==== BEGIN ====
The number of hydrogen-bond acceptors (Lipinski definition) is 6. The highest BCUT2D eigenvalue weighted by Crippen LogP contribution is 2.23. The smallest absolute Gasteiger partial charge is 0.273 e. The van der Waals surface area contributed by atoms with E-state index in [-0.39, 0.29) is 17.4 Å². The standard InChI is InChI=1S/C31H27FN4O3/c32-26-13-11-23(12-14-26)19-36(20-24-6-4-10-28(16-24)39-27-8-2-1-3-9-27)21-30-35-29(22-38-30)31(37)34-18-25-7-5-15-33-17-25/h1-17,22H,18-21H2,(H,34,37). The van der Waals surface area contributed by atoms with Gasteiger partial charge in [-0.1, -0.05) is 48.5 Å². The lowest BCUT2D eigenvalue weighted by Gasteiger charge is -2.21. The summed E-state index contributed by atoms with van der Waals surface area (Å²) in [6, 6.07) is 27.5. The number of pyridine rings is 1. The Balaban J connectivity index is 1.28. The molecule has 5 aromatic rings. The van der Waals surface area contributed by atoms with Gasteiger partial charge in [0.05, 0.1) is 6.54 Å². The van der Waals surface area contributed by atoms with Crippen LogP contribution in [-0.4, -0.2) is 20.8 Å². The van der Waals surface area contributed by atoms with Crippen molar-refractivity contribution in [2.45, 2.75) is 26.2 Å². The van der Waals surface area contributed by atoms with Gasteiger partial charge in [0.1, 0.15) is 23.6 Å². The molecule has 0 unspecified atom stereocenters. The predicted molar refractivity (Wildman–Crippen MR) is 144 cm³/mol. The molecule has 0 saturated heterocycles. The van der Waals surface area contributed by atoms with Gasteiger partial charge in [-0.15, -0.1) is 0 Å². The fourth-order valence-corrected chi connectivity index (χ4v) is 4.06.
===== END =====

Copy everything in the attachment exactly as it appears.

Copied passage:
The number of hydrogen-bond acceptors (Lipinski definition) is 6. The highest BCUT2D eigenvalue weighted by Crippen LogP contribution is 2.23. The smallest absolute Gasteiger partial charge is 0.273 e. The van der Waals surface area contributed by atoms with E-state index in [-0.39, 0.29) is 17.4 Å². The standard InChI is InChI=1S/C31H27FN4O3/c32-26-13-11-23(12-14-26)19-36(20-24-6-4-10-28(16-24)39-27-8-2-1-3-9-27)21-30-35-29(22-38-30)31(37)34-18-25-7-5-15-33-17-25/h1-17,22H,18-21H2,(H,34,37). The van der Waals surface area contributed by atoms with Gasteiger partial charge in [-0.1, -0.05) is 48.5 Å². The lowest BCUT2D eigenvalue weighted by Gasteiger charge is -2.21. The summed E-state index contributed by atoms with van der Waals surface area (Å²) in [6, 6.07) is 27.5. The number of pyridine rings is 1. The Balaban J connectivity index is 1.28. The molecule has 5 aromatic rings. The van der Waals surface area contributed by atoms with Gasteiger partial charge in [0.05, 0.1) is 6.54 Å². The van der Waals surface area contributed by atoms with Crippen LogP contribution in [-0.4, -0.2) is 20.8 Å². The van der Waals surface area contributed by atoms with Crippen molar-refractivity contribution in [2.45, 2.75) is 26.2 Å². The van der Waals surface area contributed by atoms with Gasteiger partial charge in [0.1, 0.15) is 23.6 Å². The molecule has 0 unspecified atom stereocenters. The predicted molar refractivity (Wildman–Crippen MR) is 144 cm³/mol. The molecule has 0 saturated heterocycles. The van der Waals surface area contributed by atoms with Gasteiger partial charge in [-0.15, -0.1) is 0 Å². The fourth-order valence-corrected chi connectivity index (χ4v) is 4.06.